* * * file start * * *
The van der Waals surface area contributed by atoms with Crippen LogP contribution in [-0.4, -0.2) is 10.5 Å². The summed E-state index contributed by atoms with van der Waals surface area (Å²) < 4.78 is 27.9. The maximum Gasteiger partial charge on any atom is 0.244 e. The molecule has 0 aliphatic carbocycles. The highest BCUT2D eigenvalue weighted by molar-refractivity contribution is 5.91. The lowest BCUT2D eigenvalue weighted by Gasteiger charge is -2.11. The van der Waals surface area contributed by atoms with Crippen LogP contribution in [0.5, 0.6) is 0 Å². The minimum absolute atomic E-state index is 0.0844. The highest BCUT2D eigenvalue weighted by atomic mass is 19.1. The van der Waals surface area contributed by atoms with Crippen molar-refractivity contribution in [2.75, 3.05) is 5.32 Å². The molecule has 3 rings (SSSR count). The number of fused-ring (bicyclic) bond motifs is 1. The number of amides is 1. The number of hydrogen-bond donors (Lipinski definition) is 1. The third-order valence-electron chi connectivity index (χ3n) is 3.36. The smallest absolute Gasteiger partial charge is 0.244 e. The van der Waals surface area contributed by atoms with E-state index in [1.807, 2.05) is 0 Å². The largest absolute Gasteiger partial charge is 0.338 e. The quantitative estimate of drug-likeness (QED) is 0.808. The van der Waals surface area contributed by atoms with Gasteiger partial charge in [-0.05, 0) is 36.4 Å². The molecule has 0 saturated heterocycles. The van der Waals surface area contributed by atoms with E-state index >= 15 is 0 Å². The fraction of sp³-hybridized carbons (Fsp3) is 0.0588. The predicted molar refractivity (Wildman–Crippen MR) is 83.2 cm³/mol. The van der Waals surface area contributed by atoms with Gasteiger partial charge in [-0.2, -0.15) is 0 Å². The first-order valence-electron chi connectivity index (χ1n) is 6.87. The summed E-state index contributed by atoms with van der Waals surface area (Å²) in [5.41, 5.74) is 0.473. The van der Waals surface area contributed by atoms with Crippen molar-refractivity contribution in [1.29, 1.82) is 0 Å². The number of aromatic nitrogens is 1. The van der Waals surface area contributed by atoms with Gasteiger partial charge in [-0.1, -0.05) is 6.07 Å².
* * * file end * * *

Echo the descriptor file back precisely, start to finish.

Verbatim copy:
The van der Waals surface area contributed by atoms with Crippen LogP contribution in [-0.4, -0.2) is 10.5 Å². The summed E-state index contributed by atoms with van der Waals surface area (Å²) < 4.78 is 27.9. The maximum Gasteiger partial charge on any atom is 0.244 e. The molecule has 0 aliphatic carbocycles. The highest BCUT2D eigenvalue weighted by molar-refractivity contribution is 5.91. The lowest BCUT2D eigenvalue weighted by Gasteiger charge is -2.11. The van der Waals surface area contributed by atoms with Crippen LogP contribution in [0.5, 0.6) is 0 Å². The minimum absolute atomic E-state index is 0.0844. The highest BCUT2D eigenvalue weighted by atomic mass is 19.1. The van der Waals surface area contributed by atoms with Crippen molar-refractivity contribution in [2.75, 3.05) is 5.32 Å². The molecule has 3 rings (SSSR count). The number of fused-ring (bicyclic) bond motifs is 1. The number of amides is 1. The number of hydrogen-bond donors (Lipinski definition) is 1. The third-order valence-electron chi connectivity index (χ3n) is 3.36. The smallest absolute Gasteiger partial charge is 0.244 e. The van der Waals surface area contributed by atoms with E-state index in [1.807, 2.05) is 0 Å². The largest absolute Gasteiger partial charge is 0.338 e. The quantitative estimate of drug-likeness (QED) is 0.808. The van der Waals surface area contributed by atoms with Gasteiger partial charge in [-0.05, 0) is 36.4 Å². The molecule has 0 saturated heterocycles. The van der Waals surface area contributed by atoms with E-state index >= 15 is 0 Å². The fraction of sp³-hybridized carbons (Fsp3) is 0.0588. The predicted molar refractivity (Wildman–Crippen MR) is 83.2 cm³/mol. The van der Waals surface area contributed by atoms with Gasteiger partial charge in [-0.2, -0.15) is 0 Å². The first-order valence-electron chi connectivity index (χ1n) is 6.87. The summed E-state index contributed by atoms with van der Waals surface area (Å²) in [5.41, 5.74) is 0.473. The van der Waals surface area contributed by atoms with Crippen molar-refractivity contribution in [1.29, 1.82) is 0 Å². The number of aromatic nitrogens is 1. The van der Waals surface area contributed by atoms with Gasteiger partial charge in [-0.1, -0.05) is 6.07 Å².